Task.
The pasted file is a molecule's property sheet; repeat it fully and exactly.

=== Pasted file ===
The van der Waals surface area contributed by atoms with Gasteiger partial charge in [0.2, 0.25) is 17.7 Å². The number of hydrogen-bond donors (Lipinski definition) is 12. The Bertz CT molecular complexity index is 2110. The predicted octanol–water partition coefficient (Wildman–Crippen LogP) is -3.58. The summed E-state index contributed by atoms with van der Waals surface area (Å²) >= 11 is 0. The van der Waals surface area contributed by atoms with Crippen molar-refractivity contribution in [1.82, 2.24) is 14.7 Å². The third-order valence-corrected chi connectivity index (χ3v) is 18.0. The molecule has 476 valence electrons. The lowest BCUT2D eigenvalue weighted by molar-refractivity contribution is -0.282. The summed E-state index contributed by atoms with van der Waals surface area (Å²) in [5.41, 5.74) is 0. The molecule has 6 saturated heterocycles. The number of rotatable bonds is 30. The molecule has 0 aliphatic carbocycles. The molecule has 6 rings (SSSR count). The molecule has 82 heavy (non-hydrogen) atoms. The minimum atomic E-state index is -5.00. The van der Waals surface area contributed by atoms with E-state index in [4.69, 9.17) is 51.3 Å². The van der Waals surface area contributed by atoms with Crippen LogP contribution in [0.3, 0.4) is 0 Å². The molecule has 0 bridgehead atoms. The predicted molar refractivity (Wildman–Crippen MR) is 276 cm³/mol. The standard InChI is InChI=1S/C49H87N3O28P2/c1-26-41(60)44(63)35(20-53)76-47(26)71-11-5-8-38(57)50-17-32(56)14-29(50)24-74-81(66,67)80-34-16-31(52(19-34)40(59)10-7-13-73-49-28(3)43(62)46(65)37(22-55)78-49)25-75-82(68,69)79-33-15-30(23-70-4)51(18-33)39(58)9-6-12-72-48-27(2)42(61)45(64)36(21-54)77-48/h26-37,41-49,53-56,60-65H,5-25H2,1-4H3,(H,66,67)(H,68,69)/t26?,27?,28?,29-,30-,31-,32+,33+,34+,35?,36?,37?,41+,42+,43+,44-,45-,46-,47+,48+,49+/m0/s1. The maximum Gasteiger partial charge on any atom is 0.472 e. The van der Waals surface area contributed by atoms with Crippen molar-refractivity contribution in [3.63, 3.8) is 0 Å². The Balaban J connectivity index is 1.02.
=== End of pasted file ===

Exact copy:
The van der Waals surface area contributed by atoms with Gasteiger partial charge in [0.2, 0.25) is 17.7 Å². The number of hydrogen-bond donors (Lipinski definition) is 12. The Bertz CT molecular complexity index is 2110. The predicted octanol–water partition coefficient (Wildman–Crippen LogP) is -3.58. The summed E-state index contributed by atoms with van der Waals surface area (Å²) >= 11 is 0. The van der Waals surface area contributed by atoms with Crippen molar-refractivity contribution in [1.82, 2.24) is 14.7 Å². The third-order valence-corrected chi connectivity index (χ3v) is 18.0. The molecule has 476 valence electrons. The lowest BCUT2D eigenvalue weighted by molar-refractivity contribution is -0.282. The summed E-state index contributed by atoms with van der Waals surface area (Å²) in [5.41, 5.74) is 0. The molecule has 6 saturated heterocycles. The number of rotatable bonds is 30. The molecule has 0 aliphatic carbocycles. The molecule has 6 rings (SSSR count). The molecule has 82 heavy (non-hydrogen) atoms. The minimum atomic E-state index is -5.00. The van der Waals surface area contributed by atoms with E-state index in [4.69, 9.17) is 51.3 Å². The van der Waals surface area contributed by atoms with Crippen LogP contribution in [0.3, 0.4) is 0 Å². The molecule has 0 bridgehead atoms. The predicted molar refractivity (Wildman–Crippen MR) is 276 cm³/mol. The standard InChI is InChI=1S/C49H87N3O28P2/c1-26-41(60)44(63)35(20-53)76-47(26)71-11-5-8-38(57)50-17-32(56)14-29(50)24-74-81(66,67)80-34-16-31(52(19-34)40(59)10-7-13-73-49-28(3)43(62)46(65)37(22-55)78-49)25-75-82(68,69)79-33-15-30(23-70-4)51(18-33)39(58)9-6-12-72-48-27(2)42(61)45(64)36(21-54)77-48/h26-37,41-49,53-56,60-65H,5-25H2,1-4H3,(H,66,67)(H,68,69)/t26?,27?,28?,29-,30-,31-,32+,33+,34+,35?,36?,37?,41+,42+,43+,44-,45-,46-,47+,48+,49+/m0/s1. The maximum Gasteiger partial charge on any atom is 0.472 e. The van der Waals surface area contributed by atoms with Crippen molar-refractivity contribution in [3.63, 3.8) is 0 Å². The Balaban J connectivity index is 1.02.